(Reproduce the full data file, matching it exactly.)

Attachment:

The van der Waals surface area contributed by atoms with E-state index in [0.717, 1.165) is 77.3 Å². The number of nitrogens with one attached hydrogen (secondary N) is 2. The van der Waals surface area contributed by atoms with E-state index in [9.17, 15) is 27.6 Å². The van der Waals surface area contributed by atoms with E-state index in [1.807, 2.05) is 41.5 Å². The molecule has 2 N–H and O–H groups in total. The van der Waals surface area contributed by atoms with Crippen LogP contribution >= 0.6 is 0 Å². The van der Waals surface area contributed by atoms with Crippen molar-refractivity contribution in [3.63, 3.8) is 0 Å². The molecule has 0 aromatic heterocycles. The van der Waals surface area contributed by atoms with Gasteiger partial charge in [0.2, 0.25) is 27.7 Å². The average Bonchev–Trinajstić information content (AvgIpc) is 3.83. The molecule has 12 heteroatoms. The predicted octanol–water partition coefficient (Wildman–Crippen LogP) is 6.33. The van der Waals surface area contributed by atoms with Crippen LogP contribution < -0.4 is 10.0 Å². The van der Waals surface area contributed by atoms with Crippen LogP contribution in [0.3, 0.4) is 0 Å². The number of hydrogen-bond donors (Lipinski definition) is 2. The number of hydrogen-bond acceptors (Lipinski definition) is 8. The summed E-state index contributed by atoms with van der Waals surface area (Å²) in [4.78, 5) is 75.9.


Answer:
The van der Waals surface area contributed by atoms with E-state index in [0.717, 1.165) is 77.3 Å². The number of nitrogens with one attached hydrogen (secondary N) is 2. The van der Waals surface area contributed by atoms with E-state index in [9.17, 15) is 27.6 Å². The van der Waals surface area contributed by atoms with E-state index in [1.807, 2.05) is 41.5 Å². The molecule has 2 N–H and O–H groups in total. The van der Waals surface area contributed by atoms with Crippen LogP contribution >= 0.6 is 0 Å². The van der Waals surface area contributed by atoms with Crippen molar-refractivity contribution in [3.63, 3.8) is 0 Å². The molecule has 0 aromatic heterocycles. The van der Waals surface area contributed by atoms with Gasteiger partial charge in [0.2, 0.25) is 27.7 Å². The average Bonchev–Trinajstić information content (AvgIpc) is 3.83. The molecule has 12 heteroatoms. The predicted octanol–water partition coefficient (Wildman–Crippen LogP) is 6.33. The van der Waals surface area contributed by atoms with Crippen LogP contribution < -0.4 is 10.0 Å². The van der Waals surface area contributed by atoms with Crippen LogP contribution in [0.3, 0.4) is 0 Å². The number of hydrogen-bond donors (Lipinski definition) is 2. The number of hydrogen-bond acceptors (Lipinski definition) is 8. The summed E-state index contributed by atoms with van der Waals surface area (Å²) in [4.78, 5) is 75.9.